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What goes on at your dinner table?

March 14, 2012

Dinnertime is not what it used to be. It used to be a time for the whole family to sit down around the table and spend an hour of quality time together. It was the one time of the day where everyone could sit down to a nice home-cooked meal and share stories from their day, catch up, and have meaningful conversation that otherwise wouldn’t happen on-the-go. It was the normalcy and the time of the day that parents looked forward to.

What happened to traditional family dinners? Well, as our lives have become “busier”, we now view family dinners as inconvenient and impossible. The simplicity of family life has now grown into an array of after school activities: after-school tutoring, sport practices, and music lessons. Moms are now personal shuttle services and rely on one thing to make their busy afternoons a little easier- convenient dinners. This may be a trip through the drive-thru or a quick frozen pasta dinner to throw on the stove as kids are being ushered out the door to their next activity.

So, it’s time to bring family dinners back! And here’s why.

Positive Conversation builds Confidence

Take the time to have conversations with your kids, starting at an early age. Studies have shown that positive conversation between kids and parents help to build confidence so that when tough conversations are to be had, kids can be reassured that they will be heard by their parents. Good conversation within the family also teaches kids how to listen and have meaningful conversations with their peers.

Your Mini-Me

There’s no doubt about it. Kids mirror the behavior of adults, in particular, their parents- even when it comes to eating! Set a positive example by choosing healthy dinner foods and . Experiment with different foods and preparation to promote variety and adventure with food.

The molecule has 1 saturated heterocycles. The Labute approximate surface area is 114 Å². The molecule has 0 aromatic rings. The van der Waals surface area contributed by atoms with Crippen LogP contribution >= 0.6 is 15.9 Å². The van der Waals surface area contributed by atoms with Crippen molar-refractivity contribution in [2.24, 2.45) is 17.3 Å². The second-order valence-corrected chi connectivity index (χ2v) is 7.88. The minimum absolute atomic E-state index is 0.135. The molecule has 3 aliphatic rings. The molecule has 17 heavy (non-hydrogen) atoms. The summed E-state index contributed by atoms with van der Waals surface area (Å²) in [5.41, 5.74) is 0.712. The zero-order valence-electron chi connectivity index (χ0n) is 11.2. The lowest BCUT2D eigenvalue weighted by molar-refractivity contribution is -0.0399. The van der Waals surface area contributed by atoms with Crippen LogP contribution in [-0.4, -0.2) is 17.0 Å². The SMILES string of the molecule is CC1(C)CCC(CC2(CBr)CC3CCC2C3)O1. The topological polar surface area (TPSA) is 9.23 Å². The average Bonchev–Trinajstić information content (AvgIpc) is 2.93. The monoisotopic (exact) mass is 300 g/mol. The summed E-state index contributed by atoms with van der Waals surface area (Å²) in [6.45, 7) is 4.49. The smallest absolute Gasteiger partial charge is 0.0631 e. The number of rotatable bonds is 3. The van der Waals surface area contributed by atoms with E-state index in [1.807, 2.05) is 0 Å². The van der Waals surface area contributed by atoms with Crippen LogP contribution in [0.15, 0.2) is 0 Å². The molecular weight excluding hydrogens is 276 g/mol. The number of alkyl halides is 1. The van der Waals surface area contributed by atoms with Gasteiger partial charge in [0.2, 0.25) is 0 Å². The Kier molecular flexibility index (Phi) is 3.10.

Teaching Good Behavior

The dinner table is a great place to teach your little ones good manners and healthy habits. Kids who eat at home are typically healthier eaters and exhibit better grades in school. Help fuel your kid’s brain with healthy food and stimulating conversation.

But, how can I carve out time for family dinners when we have such a busy schedule? Easy, with a little planning and extra help!

  •  Plan the week’s meals before the craziness starts. This will help save time during the week and cut down food costs in the long run. There are so many easy-to-prepare dinner recipes out there and making enough for leftovers will help to cut down on kitchen time.
  • Make it a team effort by including your kids in the process. Let them choose a meal a week that they will help you prepare. This will give them something to look forward to and is a great way to squeeze in more time together.
  • Give kids a job to do to make it easier on you. Assign them tasks such as setting the table, clearing the table, or washing the dishes. This will also help teach them about a little something called responsibility.
Make dinnertime a priority. Set a goal to have at least a few dinners together a week. Of course there are going to be days when there is just too much going on to even think about what’s for dinner. However, dinnertime can be a good excuse to get a break from the craziness of the day and decompress with those you love the most.

What does dinner with your family look like? How many meals a week do you get in with your family?